Over the years, you’ve very smartly positioned your production company. An actor gets legitimised as a star if they have Dharma’s stamp of approval. Or an actor gets noticed by the industry if you spotlight them. For example, Kiara Advani had been around for some time, but it was your segment in Lust Stories that actually made people sit and take notice of her. Now, one would want the industry to be more democratic than that, but it isn’t, and I want to understand how you’ve crafted this perception.

There’s no strategy to this. This is the energy that I bring in because I don’t come on as an individual director in their life. I also come in as a support system to them and for them to build that energy around their careers, I’m also there as their go-to person for decisions in their life and how they should make and project themselves because I always platform talent—writers, technicians, actors—stronger than I would platform myself.

So when I had that work with Kiara, it’s not that I had a six-day shoot with her and she’s out of my life, she’s very much in my life. So when I work with you I’m a part of your ecosystem and I’m a part of your decision-making process and I’ll always ask you to do this and that, I become your advisory board and it’s not that I force myself onto you, it happens organically.

I genuinely care. I’m that person. If you see my phone, there are these messages from actors who we work with, who send pictures of outfits that they’ll wear for events. I guide them. I take the time out to do it, I’ve never thought that it’s not my job. They are a part of my life and I like it when they do well even outside of Dharma because it makes me happy. I call filmmakers to tell them to cast this talent, I’ve done it for several filmmakers.

Where does the need to be this nurturing figure come from? Does it come from a place of wanting to keep power?

No. I don’t even have a talent management agency. I don’t want to have any kind of ownership on my talent.There’s just a deal for them to work with us for 5 years and then move out. Today, there is nothing that I have with Varun (Dhawan), Sid (Sidharth Malhotra) or Alia (Alia Bhatt), not even monetarily.

I’m just emotionally in a relationship with all three of them

If they reach out to me, I’m always there for them but I don’t have any stakes on them. I made it very clear, I don’t want to do talent management. I take on a lot of additional headaches, this is not one I want to. I want to do it selflessly.

Kiara is not my talent, she is handled by Ashvini (Yardi), but she is always on the line with me. If she signs a film, she’ll tell me. I’ve read scripts for her and this is because I care about the people I work with, it’s that simple.

There is no strategy. Similarly with Vicky (Kaushal), he isn’t my talent but I’ve worked with him and now he’s a part of my journey and I’d be there for him if he needs me. Most of us in the business see it from the outside and we know what is right and wrong more than the actors and unfortunately they need that hand-holding to make the right decisions. That’s where I come in.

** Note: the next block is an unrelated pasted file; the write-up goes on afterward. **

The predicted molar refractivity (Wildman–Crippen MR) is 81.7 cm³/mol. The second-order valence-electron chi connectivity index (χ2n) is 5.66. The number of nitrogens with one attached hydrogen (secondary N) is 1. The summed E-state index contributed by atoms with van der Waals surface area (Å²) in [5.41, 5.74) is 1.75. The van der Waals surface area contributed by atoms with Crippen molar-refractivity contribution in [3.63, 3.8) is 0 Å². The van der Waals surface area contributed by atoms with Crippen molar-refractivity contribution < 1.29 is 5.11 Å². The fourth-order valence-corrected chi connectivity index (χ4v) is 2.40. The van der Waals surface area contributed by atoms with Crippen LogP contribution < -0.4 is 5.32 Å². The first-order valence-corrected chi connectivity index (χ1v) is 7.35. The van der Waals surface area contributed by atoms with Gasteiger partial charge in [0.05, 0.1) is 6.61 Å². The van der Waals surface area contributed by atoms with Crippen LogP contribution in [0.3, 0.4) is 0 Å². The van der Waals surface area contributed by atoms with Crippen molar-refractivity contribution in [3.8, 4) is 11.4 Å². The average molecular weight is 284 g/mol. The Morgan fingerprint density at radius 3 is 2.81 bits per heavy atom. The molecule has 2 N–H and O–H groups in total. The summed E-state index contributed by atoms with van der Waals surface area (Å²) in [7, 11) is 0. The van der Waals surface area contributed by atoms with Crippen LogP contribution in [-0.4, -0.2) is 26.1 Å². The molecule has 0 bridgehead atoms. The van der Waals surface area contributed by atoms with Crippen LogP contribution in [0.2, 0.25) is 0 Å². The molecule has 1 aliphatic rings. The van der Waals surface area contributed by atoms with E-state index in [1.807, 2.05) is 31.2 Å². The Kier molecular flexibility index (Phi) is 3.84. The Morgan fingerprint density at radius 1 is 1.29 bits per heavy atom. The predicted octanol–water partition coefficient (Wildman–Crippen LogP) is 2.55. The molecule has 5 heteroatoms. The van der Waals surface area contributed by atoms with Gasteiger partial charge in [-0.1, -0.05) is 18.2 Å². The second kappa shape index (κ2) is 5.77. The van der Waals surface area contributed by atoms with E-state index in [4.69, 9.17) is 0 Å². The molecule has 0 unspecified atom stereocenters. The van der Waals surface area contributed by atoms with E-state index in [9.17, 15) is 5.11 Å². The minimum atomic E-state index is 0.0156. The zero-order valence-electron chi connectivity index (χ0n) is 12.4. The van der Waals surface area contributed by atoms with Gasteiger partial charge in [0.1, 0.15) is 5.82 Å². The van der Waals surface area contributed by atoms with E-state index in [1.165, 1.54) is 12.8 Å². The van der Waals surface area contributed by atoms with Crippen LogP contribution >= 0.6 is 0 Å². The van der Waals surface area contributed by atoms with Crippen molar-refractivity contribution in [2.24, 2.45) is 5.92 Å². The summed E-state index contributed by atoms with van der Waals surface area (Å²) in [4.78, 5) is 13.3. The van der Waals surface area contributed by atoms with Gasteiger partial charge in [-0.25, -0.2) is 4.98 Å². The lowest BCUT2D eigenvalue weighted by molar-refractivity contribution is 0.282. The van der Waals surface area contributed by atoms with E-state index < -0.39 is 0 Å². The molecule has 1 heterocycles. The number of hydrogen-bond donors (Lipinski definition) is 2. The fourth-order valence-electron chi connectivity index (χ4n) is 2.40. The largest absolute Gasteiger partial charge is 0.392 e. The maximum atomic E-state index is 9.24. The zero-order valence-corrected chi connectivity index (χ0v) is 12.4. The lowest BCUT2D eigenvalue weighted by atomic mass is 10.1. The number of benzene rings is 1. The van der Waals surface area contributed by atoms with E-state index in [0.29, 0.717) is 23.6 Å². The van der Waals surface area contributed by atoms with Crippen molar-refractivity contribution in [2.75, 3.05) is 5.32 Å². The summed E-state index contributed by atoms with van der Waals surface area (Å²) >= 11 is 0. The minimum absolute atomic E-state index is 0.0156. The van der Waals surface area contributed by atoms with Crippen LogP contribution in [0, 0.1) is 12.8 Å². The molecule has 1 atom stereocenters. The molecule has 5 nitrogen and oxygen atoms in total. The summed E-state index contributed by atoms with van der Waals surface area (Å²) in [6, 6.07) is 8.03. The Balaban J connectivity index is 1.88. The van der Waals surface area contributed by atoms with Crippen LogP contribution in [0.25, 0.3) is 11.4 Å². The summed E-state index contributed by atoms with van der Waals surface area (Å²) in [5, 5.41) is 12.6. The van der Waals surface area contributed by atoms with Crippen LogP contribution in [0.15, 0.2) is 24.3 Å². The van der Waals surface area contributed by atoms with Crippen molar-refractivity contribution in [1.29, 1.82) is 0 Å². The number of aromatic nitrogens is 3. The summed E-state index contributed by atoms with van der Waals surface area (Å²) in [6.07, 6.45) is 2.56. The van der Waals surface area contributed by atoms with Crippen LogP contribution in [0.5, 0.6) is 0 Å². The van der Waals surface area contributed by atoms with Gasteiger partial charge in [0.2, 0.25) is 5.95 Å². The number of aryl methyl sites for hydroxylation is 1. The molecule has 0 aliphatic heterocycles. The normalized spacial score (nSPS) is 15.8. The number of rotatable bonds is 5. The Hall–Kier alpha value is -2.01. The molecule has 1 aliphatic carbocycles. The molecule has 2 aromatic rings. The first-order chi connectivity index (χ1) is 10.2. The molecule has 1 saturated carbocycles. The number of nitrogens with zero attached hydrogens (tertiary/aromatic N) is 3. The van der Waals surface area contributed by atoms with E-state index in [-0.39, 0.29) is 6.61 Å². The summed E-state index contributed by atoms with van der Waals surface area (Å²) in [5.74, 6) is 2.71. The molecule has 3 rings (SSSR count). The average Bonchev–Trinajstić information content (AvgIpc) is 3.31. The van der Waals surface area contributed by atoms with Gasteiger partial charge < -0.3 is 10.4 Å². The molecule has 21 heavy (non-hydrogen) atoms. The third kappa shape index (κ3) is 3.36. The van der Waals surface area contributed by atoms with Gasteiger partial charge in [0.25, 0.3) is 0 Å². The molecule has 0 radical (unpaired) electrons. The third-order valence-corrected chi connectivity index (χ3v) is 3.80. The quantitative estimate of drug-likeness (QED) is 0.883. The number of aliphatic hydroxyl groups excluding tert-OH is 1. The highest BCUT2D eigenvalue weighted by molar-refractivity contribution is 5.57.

If I cast Tara Sutaria, nobody will say anything, but if I take Ananya Pandey, I will be accused of nepotism.
SOPA Images via Getty Images

How do you deal with the accusations of being elitist, working largely with stars or those who come from a family with pedigree?

In the past, i’ve taken chances but it’s not that I get any credit for that. Suddenly this ‘nepotism’ tag has been given to me. When I cast Varun, nobody else knew who he was or what was happening. I knew him before he was around. I saw potential in him.

That’s what also happened with Siddharth, he’s not from the movies. Unlike today, nobody had even heard of Alia Bhatt, it was not that she was popular before. Today’s star kids are way more famous before their first films.

If I cast Tara Sutaria, nobody will say anything, but if I take Ananya Pandey, I will be accused of nepotism.

Has there been any self-reflection?

I don’t feel I should be accountable to anyone for my decisions. I’m making films and casting actors and I’m in a business. If I feel that something is a good commercial decision I’ll do it, I’m in the business. If I think I need a star, I will cast one. If I need a new face, I will take a newcomer.

But a creative industry owes its audience to scout for the best possible talent that’s not exclusively passed down the gene pool, from a star parent to a superstar son.

It’s not that we haven’t. We widen our spectrum with all kinds of actors and roles, why have I become responsible for this movement? I’m happy for someone else to make them stars but I need to make films that are viable to me and make sense to me and I’m in the business of commerce and art.

I have to do what is sensible. I mean, I’m not running an NGO, you’re saying that I have a creative obligation and yes, there is. In that process, I will try not to cast a bad actor.

If I believe that an actor is good for a part, whether he or she is a part of the film industry is irrelevant. And let me tell you, talent doesn’t survive if it isn’t good.